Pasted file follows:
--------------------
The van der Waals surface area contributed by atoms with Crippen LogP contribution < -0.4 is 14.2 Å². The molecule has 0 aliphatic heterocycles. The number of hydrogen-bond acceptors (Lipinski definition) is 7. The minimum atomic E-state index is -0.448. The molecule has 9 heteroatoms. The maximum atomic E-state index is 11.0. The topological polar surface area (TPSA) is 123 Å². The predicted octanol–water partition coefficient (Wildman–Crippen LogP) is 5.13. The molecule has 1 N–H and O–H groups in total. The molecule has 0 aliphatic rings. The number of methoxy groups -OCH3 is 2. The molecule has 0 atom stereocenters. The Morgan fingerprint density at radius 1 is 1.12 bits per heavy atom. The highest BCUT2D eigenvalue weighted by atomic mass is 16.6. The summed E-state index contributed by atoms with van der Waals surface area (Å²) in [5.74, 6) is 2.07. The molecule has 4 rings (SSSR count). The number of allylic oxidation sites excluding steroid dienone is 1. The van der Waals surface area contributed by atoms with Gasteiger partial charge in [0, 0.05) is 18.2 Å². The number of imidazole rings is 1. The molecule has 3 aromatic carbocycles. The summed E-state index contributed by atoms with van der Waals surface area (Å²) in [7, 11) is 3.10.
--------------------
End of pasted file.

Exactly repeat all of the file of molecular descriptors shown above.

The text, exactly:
The van der Waals surface area contributed by atoms with Crippen LogP contribution < -0.4 is 14.2 Å². The molecule has 0 aliphatic heterocycles. The number of hydrogen-bond acceptors (Lipinski definition) is 7. The minimum atomic E-state index is -0.448. The molecule has 9 heteroatoms. The maximum atomic E-state index is 11.0. The topological polar surface area (TPSA) is 123 Å². The predicted octanol–water partition coefficient (Wildman–Crippen LogP) is 5.13. The molecule has 1 N–H and O–H groups in total. The molecule has 0 aliphatic rings. The number of methoxy groups -OCH3 is 2. The molecule has 0 atom stereocenters. The Morgan fingerprint density at radius 1 is 1.12 bits per heavy atom. The highest BCUT2D eigenvalue weighted by atomic mass is 16.6. The summed E-state index contributed by atoms with van der Waals surface area (Å²) in [5.74, 6) is 2.07. The molecule has 4 rings (SSSR count). The number of allylic oxidation sites excluding steroid dienone is 1. The van der Waals surface area contributed by atoms with Gasteiger partial charge in [0, 0.05) is 18.2 Å². The number of imidazole rings is 1. The molecule has 3 aromatic carbocycles. The summed E-state index contributed by atoms with van der Waals surface area (Å²) in [7, 11) is 3.10.